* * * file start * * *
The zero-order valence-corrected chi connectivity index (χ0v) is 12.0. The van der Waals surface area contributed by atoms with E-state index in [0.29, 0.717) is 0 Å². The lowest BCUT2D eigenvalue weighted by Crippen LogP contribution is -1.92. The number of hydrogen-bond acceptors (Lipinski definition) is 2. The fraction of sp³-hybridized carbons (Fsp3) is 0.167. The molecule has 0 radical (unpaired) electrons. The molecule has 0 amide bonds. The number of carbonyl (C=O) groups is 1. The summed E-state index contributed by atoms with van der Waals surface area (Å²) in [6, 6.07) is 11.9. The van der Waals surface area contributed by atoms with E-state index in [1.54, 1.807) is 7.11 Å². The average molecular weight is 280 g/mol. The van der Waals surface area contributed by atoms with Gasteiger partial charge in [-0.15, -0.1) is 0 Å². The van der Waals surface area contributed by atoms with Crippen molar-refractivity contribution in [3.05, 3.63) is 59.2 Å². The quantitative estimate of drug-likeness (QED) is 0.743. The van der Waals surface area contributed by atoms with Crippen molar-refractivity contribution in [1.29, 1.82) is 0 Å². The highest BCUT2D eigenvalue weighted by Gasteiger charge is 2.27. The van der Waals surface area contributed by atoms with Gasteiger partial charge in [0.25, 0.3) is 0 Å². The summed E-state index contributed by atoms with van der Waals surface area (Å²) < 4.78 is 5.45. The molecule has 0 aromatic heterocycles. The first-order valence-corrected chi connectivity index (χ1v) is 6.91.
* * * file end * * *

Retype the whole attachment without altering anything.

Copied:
The zero-order valence-corrected chi connectivity index (χ0v) is 12.0. The van der Waals surface area contributed by atoms with E-state index in [0.29, 0.717) is 0 Å². The lowest BCUT2D eigenvalue weighted by Crippen LogP contribution is -1.92. The number of hydrogen-bond acceptors (Lipinski definition) is 2. The fraction of sp³-hybridized carbons (Fsp3) is 0.167. The molecule has 0 radical (unpaired) electrons. The molecule has 0 amide bonds. The number of carbonyl (C=O) groups is 1. The summed E-state index contributed by atoms with van der Waals surface area (Å²) in [6, 6.07) is 11.9. The van der Waals surface area contributed by atoms with E-state index in [1.54, 1.807) is 7.11 Å². The average molecular weight is 280 g/mol. The van der Waals surface area contributed by atoms with Gasteiger partial charge in [-0.15, -0.1) is 0 Å². The van der Waals surface area contributed by atoms with Crippen molar-refractivity contribution in [3.05, 3.63) is 59.2 Å². The quantitative estimate of drug-likeness (QED) is 0.743. The van der Waals surface area contributed by atoms with Crippen molar-refractivity contribution in [1.29, 1.82) is 0 Å². The highest BCUT2D eigenvalue weighted by Gasteiger charge is 2.27. The van der Waals surface area contributed by atoms with Gasteiger partial charge in [0.25, 0.3) is 0 Å². The summed E-state index contributed by atoms with van der Waals surface area (Å²) < 4.78 is 5.45. The molecule has 0 aromatic heterocycles. The first-order valence-corrected chi connectivity index (χ1v) is 6.91.